Also known as German or 3-day measles, Rubella has a mild course with few or no constitutional symptoms.

A mild rash with low-grade fever occurs and can last up to 3 days.  Up to 50% of cases go unnoticed.

The risk of Rubella is therefore not with a child getting the disease, but exposing a pregnant woman, thereby putting her at risk of developing Congenital Rubella Syndrome.

The greatest risk of developing congenital rubella is in the first 16 weeks of gestation, which has the potential of abortion, stillbirths and birth defects.  Infection between 16 and 20 weeks carries a minimal risk of deafness.  Rubella infection prior to conception or after 20 weeks carries no documented risk.

Miller E, Cradock-Watson J.E, Pollock T.M. Consequences of confirmed maternal rubella at successive stages of pregnancy.  Lancet 1982, p. 781-784.

Significant contact is necessary to pass on infection, which is defined as face-to-face contact or being in the same room for more than 15 minutes of continual contact.

Suggestions regarding rubella vaccination:

  • The risk is small, but real (1-2 cases/100,000 pop.)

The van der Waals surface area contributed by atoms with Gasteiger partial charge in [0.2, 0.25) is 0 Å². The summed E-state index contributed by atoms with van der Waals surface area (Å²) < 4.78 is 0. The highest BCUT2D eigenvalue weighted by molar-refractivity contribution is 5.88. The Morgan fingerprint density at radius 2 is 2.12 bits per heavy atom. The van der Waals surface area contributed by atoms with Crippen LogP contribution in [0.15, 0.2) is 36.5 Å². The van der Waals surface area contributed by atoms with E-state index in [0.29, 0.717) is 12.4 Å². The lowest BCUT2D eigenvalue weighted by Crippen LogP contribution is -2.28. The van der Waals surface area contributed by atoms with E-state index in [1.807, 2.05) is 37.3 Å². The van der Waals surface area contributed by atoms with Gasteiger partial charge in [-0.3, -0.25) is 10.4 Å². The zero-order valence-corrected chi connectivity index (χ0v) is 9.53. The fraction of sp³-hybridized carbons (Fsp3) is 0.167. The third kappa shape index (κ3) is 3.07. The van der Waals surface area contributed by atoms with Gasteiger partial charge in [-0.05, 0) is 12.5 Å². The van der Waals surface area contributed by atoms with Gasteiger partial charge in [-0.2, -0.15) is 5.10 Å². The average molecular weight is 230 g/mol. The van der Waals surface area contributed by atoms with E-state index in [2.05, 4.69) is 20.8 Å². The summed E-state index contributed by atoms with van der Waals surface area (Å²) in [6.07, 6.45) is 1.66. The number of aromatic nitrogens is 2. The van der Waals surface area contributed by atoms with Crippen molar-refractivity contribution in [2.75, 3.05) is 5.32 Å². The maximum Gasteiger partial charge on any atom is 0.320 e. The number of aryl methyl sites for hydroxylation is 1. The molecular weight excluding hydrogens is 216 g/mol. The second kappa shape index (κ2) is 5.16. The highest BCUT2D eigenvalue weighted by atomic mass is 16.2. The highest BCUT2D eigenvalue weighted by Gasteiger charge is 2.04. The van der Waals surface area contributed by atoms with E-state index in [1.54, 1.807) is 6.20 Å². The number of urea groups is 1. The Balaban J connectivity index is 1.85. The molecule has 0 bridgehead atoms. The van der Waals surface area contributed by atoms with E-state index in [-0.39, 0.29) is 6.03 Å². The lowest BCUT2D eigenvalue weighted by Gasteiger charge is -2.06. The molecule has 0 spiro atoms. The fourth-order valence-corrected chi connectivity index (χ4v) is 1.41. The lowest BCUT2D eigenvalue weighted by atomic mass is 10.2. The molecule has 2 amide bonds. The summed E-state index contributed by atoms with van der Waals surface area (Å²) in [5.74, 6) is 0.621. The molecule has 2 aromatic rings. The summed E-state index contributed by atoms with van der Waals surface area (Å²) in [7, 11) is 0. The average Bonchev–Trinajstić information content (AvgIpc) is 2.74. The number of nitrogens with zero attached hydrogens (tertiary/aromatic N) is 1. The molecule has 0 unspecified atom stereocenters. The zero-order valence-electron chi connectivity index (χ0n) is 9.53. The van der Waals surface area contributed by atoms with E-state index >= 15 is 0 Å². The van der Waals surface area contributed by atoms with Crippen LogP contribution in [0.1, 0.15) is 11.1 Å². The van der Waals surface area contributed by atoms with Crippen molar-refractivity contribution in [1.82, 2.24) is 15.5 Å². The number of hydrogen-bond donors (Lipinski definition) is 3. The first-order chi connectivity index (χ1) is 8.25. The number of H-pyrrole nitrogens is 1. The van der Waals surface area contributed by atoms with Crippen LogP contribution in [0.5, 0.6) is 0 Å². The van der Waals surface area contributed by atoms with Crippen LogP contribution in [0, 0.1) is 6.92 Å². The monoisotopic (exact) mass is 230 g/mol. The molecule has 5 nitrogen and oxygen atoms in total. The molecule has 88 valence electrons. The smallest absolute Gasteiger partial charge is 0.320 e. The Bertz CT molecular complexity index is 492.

• Avoid pediatrician offices in early pregnancy
  • Avoid close contact with children recently vaccinated with MMR in early pregnancy
  • Avoid getting the rubella vaccine within 6 months of getting pregnant
  • Understand the very real risk of developing arthritis from the rubella vaccine
  • Understand the risks can assist in making an informed decision

Vaccines: The Risks, the Benefits, the Choices, Dr. Sherri Tenpenny, 2nd Ed. (Video)

In 2004 however, US public health officials declared rubella eradicated in the United States, although cases continue to appear in Hispanic populations who have not been vaccinated.

Vaccines 2.0 – The Careful Parent’s Guide to Making Safe Vaccination Choices for Your Family – Mark Blaxill and Dan Olmsted

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